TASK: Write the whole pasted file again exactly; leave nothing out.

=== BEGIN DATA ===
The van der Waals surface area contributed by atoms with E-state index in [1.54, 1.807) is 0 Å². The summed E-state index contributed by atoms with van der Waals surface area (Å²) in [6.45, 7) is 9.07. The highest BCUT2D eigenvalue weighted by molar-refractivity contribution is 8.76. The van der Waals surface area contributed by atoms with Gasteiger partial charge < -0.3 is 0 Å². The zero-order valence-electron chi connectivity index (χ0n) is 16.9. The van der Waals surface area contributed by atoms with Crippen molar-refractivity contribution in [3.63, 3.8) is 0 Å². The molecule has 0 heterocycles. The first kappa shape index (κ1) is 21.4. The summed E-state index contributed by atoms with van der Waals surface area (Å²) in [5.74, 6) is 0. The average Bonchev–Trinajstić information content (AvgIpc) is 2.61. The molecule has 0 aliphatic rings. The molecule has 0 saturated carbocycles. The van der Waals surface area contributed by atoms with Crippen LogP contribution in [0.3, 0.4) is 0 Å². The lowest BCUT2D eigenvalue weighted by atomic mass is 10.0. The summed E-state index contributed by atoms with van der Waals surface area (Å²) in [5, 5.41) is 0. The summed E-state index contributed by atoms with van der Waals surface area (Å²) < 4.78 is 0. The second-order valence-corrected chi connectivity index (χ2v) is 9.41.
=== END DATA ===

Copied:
The van der Waals surface area contributed by atoms with E-state index in [1.54, 1.807) is 0 Å². The summed E-state index contributed by atoms with van der Waals surface area (Å²) in [6.45, 7) is 9.07. The highest BCUT2D eigenvalue weighted by molar-refractivity contribution is 8.76. The van der Waals surface area contributed by atoms with Gasteiger partial charge < -0.3 is 0 Å². The zero-order valence-electron chi connectivity index (χ0n) is 16.9. The van der Waals surface area contributed by atoms with Crippen molar-refractivity contribution in [3.63, 3.8) is 0 Å². The molecule has 0 heterocycles. The first kappa shape index (κ1) is 21.4. The summed E-state index contributed by atoms with van der Waals surface area (Å²) in [5.74, 6) is 0. The average Bonchev–Trinajstić information content (AvgIpc) is 2.61. The molecule has 0 aliphatic rings. The molecule has 0 saturated carbocycles. The van der Waals surface area contributed by atoms with Crippen LogP contribution in [0.3, 0.4) is 0 Å². The lowest BCUT2D eigenvalue weighted by atomic mass is 10.0. The summed E-state index contributed by atoms with van der Waals surface area (Å²) in [5, 5.41) is 0. The summed E-state index contributed by atoms with van der Waals surface area (Å²) < 4.78 is 0. The second-order valence-corrected chi connectivity index (χ2v) is 9.41.